The Los Angeles Times, Wall Street Journal world-wide newsbox, and New York Times all lead with Presidents Bush and Putin's get-together. The public comments, at least, were mostly make-nice talk, but Bush also said shared what he called "concerns about Russia's commitment" to democracy. Putin in turn described democracy as "our final choice." He added, "Some of the ideas that I heard from my partner I respect a lot. Some other ideas, I will not comment on. Thank you." At that, says the NYT, "Mr. Bush started to chuckle, and Mr. Putin winked back."
The Washington Post and USA Today front the confab but lead with the pope heading back to the hospital and being given a tracheotomy to help with what the Vatican called "acute breathing insufficiency." Italian news services cited in the papers say he's now on a respirator. The Vatican has played things down, calling the tracheotomy "elective." But outside doctors said it's likely a result of pneumonia, which is particularly life-threatening for elderly patients with Parkinson's. "This is not a good sign," said one specialist.
The NYT has a healthy debate about the tone of the presidential get-together. The paper's lead mentions "unusual moments of heat" and says things were "sometimes tense and awkward." The Times' C.J. Chivers, writing inside, doesn't see the fireworks: "Much was said gently, or avoided altogether." (Reading over the transcript, Chivers seems on to something: Putin "declared his absolute support for democracy in Russia, and they're not turning back," said Bush. "To me, that is the most important statement of my private meeting.")
And another subtle contrast: The Post: "BUSH GENTLY PRODS PUTIN ON DEMOCRACY." An "analysis" in the LAT: The president "made good on his inaugural vow to push for democracy around the world."
The Journal looks beyond the rhetoric to the wheeling and dealing: In return for Russia shoring up its loose nukes, promising not to let Iran keep spent fuel rods, and promising to stay open to international businesses, the U.S. pledged to support Russia's attempt to join the World Trade Organization.
Speaking of the nukes deal, the papers toss it aside, with the NYT describing it as one of a series of "modest agreements." Recall yesterday that the Post was the only one with that story—courtesy of "U.S. officials"—and (thus?) plopped it in the top spot. It's not always wrong to play up official "leaks"; the problem is when you (or readers) simply get played.
Nobody fronts a surge in attacks in Iraq, where about 30 people were killed yesterday, including about a dozen by a suicide car bomb at a police station in Tikrit. The attacker reportedly wore a police uniform, presented what the Post calls an "official-looking document," and then drove in during a shift-change.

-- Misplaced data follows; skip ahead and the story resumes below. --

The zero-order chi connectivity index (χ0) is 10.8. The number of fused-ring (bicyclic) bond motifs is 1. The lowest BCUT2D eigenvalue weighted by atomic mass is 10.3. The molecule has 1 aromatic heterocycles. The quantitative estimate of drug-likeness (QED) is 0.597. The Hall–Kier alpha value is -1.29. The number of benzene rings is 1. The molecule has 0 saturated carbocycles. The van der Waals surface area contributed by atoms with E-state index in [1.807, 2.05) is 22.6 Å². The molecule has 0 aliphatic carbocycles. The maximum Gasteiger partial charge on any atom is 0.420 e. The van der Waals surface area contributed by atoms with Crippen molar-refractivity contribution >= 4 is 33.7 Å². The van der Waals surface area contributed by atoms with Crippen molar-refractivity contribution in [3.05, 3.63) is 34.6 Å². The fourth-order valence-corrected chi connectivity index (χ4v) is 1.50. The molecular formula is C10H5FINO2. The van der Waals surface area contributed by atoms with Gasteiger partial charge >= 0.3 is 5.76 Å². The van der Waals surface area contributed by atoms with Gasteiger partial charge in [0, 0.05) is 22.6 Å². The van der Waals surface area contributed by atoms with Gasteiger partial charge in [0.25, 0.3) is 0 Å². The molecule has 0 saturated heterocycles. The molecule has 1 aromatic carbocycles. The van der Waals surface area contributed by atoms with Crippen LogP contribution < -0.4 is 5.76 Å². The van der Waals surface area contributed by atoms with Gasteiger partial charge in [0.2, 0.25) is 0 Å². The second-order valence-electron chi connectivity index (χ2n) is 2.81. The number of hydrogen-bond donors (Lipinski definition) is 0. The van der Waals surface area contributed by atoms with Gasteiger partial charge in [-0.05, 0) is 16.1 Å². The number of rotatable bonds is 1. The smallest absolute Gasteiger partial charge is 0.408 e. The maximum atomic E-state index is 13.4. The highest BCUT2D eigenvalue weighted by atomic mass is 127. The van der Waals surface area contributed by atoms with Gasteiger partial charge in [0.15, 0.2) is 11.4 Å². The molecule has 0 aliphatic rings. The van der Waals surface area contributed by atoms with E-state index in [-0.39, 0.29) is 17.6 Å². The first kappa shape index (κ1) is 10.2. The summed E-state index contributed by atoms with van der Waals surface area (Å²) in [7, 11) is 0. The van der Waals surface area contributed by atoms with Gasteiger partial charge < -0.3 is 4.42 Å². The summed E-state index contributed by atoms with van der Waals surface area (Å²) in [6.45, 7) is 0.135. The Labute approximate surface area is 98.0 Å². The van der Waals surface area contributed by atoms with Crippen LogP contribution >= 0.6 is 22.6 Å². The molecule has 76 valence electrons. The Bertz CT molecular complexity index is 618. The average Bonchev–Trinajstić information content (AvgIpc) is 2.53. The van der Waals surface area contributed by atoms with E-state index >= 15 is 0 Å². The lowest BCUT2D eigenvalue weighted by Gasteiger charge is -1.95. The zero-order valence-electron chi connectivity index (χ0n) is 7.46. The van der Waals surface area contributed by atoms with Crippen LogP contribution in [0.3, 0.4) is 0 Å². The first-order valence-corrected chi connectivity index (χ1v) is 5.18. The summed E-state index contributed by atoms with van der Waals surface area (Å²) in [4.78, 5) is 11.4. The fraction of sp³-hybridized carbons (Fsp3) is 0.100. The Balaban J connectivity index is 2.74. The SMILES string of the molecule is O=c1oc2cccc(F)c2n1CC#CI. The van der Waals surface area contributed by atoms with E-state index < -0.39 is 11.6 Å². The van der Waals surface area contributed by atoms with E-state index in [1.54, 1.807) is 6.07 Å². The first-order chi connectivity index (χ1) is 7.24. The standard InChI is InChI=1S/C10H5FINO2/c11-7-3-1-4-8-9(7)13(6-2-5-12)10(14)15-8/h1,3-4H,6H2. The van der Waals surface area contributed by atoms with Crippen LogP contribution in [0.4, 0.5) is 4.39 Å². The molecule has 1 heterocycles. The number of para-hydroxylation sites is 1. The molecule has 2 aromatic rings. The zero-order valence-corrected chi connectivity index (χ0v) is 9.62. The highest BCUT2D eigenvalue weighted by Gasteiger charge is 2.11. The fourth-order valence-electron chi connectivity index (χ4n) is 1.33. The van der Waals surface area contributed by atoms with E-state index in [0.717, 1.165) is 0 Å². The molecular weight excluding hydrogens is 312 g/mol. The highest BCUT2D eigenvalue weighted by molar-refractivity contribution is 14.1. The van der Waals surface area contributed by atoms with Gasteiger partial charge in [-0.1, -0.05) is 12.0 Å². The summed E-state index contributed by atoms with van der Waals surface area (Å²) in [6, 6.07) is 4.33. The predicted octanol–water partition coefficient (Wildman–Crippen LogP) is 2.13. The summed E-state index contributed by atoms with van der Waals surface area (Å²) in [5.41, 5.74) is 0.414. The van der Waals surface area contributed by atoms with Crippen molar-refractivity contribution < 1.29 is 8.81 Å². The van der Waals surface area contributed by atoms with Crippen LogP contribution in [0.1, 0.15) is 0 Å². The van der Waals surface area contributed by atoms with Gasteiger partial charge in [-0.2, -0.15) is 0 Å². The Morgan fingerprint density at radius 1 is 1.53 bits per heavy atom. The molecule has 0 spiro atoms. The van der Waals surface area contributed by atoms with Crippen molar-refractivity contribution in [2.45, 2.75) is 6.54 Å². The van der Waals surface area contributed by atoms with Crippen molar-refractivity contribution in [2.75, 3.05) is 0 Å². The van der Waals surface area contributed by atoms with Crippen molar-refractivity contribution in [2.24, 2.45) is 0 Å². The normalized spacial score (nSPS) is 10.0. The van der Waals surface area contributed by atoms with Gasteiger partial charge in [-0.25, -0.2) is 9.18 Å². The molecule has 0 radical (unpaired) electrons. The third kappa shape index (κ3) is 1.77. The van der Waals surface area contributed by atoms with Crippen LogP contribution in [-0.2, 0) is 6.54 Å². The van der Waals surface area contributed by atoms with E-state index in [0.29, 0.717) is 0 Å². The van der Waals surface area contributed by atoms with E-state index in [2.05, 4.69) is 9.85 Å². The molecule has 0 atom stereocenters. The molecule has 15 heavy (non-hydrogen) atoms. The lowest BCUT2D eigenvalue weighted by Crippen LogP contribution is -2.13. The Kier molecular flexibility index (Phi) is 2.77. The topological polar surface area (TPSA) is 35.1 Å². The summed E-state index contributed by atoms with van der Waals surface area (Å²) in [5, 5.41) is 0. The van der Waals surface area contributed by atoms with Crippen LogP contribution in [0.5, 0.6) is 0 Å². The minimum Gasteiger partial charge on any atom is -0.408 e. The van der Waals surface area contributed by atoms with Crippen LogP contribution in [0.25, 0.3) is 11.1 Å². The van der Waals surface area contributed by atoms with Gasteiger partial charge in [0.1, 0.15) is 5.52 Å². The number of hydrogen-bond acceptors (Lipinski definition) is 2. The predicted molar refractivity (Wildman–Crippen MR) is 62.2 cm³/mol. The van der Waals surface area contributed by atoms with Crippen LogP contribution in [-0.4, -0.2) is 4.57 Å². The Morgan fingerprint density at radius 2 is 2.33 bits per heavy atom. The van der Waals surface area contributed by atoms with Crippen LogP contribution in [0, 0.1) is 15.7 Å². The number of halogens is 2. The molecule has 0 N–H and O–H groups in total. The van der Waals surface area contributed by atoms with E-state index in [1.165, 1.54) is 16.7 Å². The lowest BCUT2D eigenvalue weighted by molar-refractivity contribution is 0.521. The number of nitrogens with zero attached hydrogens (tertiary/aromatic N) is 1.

Two GIs were killed in separate attacks. Just south of Baghdad, a bomb went off outside a local Shiite party HQ killing five, and bomb in the key northern city of Kirkuk killed two. Also, gunmen in Baghdad opened fire on a bakery, killing another two.
Yesterday's Christian Science Monitor included a dispatch from one reporter traveling with Marines near Fallujah saying the police forces of most towns in the area appear to be "completely compromised by the insurgents."
Today's CSM says many of the town councils created post-invasion "no longer exist." The paper profiled one council member last year; he's since been assassinated.
The papersgo inside with the Palestinian parliament pushing through a new cabinet that is stacked with reformers and technocrats, as opposed to the more traditional choice: cronies. Palestinian Prime Minister Qureia had offered an old-school list, but as the Post puts it, the legislature "exercised their oversight powers for the first time and forced real change."
A Page One NYT piece says 10 of the 32 experts on a government panel that endorsed keeping Vioxx, Celebrex, and Bextra around have consulted for the drugs' makers. Without their assent, Bextra * and Vioxx would have been voted off the market. The FDA often appoints industry-connected docs to such panels. The agency says, and many observers agree, that the most-qualified researchers often have such connections. In any case, a few critics pointed out, the FDA doesn't disclose the conflicts.
The LAT and NYT front Kansas' attorney general seeking the medical files of about 90 women and girls who had late-term abortions at two clinics. State law prohibits abortions after 22 weeks except to protect the woman's health. And the AG, who's an opponent of abortion, said he needs the files to look for evidence of illegal late-term abortions and, mainly ... statutory rape.
Correction, Feb. 25, 2005: The article originally stated that a government panel would have voted to withdraw Vioxx and Celebrex from the market if the doctors on the panel who had consulted for the drugs' makers weren't counted. In fact, the two drugs that would have been voted off the market are Vioxx and Bextra. (Return to corrected sentence.)